The Equal Employment Opportunity Commission (EEOC) has updated its guidance for screening employees returning to the workplace in light of regulations restricting employers from making certain medical inquiries under the Americans with Disabilities Act (ADA) and the Fair Employment and Housing Act (FEHA). Following are some highlights:
Detection testing. Employers may conduct testing of employees to determine whether they have the virus. This is allowed since any employee with the virus could pose a “direct threat” to others. However, if the layout of a company’s workspace is such that employees do not pose a health risk to others, testing may not be permissible. In addition, the EEOC notes that employers should anticipate potential objections by employees to COVID-19 testing based on religious or other reasons.
Checking temperature. It is permissible for employers to conduct a daily temperature check of all employees prior to their entering the workplace, but only “for the limited purpose of evaluating the risk that employee’s presence poses to others in the workplace as a result of the COVID-19 pandemic.”
Testing accuracy. To comply with ADA standards, employers must ensure that COVID-19 tests are reliable and accurate. The EEOC recommends that employers follow CDC and FDA guidance on testing protocols. The agency has also cautioned employers that false negatives and false positives are possible and that unless an employer is conducting daily testing, it may not be an effective tool.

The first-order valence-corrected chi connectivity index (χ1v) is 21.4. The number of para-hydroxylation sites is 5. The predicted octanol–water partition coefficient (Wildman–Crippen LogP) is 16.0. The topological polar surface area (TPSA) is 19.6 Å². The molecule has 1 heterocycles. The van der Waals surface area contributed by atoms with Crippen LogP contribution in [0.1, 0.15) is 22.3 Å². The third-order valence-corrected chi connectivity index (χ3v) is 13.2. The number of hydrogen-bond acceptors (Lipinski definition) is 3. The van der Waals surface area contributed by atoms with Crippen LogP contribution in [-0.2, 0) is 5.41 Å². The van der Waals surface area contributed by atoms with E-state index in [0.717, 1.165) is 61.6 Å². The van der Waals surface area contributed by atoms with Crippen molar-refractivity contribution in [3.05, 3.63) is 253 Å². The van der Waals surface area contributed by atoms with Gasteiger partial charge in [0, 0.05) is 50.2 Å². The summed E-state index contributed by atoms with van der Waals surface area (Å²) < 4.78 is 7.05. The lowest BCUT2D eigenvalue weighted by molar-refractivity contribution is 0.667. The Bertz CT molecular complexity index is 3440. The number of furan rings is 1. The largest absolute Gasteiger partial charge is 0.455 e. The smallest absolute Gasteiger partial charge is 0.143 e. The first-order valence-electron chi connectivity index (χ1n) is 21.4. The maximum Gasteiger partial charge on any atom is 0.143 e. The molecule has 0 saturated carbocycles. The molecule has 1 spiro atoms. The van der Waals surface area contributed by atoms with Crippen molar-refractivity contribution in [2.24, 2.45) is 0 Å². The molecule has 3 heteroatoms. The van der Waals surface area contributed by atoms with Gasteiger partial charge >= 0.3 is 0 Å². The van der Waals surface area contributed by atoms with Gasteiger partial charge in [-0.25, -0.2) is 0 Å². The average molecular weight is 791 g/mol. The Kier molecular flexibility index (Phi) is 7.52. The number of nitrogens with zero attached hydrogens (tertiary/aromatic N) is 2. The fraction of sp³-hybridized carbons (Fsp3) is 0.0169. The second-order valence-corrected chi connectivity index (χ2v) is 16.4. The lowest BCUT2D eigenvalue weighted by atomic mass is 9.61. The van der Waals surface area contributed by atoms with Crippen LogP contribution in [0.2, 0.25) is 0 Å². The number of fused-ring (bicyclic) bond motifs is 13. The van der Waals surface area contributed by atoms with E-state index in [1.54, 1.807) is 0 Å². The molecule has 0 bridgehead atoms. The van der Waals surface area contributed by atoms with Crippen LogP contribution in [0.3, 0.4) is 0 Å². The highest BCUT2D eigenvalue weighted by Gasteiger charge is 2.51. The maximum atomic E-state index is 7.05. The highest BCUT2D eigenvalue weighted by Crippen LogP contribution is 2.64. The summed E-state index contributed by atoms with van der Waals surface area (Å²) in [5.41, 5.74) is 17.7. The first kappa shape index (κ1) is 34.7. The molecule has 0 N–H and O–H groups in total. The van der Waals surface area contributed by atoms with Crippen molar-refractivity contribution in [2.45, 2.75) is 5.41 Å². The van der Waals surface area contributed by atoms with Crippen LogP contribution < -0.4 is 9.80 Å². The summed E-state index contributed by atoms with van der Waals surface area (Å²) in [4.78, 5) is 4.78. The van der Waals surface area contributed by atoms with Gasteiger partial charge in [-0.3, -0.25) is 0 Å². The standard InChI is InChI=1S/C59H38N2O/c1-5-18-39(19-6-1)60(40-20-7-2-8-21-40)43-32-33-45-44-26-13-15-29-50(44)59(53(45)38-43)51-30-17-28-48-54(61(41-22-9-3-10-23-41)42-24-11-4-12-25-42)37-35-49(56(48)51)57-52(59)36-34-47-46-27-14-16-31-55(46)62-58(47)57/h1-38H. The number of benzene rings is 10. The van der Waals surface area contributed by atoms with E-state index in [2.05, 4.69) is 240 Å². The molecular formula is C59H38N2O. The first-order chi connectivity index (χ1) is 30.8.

Confidentiality protocols. Under the ADA and FEHA, employers are required to store employees’ medical records separately from the employees’ personnel files in order to limit access to confidential medical information. COVID-19-related medical information — including any employee statement that he or she has or suspects they have COVID-19 — can be stored in existing medical files.
In addition, if an employee reports to his or her supervisor that he or she is aware of another employee who has COVID-19 symptoms, ADA confidentiality does not apply. The supervisor should convey the information to the appropriate personnel at the company for resolution.
Age discrimination. Under the Age Discrimination in Employment Act (ADEA), workers who are 65 or older cannot be excluded from returning to work because they are in a higher risk group for COVID-19. Employers may not bar older employees from the workplace, require them to work remotely or place them on involuntary leave based on age alone.
Have you been discriminated against or harassed at work? If so, seek legal representation from the experienced attorneys at Armstrong & Vaught, P.L.C. right away. Our team will fight to protect your rights and recover compensation from your employer. Call us at (918) 582-2500 or toll-free at (800) 722-8880 or complete the simple form below for a free consultation with a skilled attorney.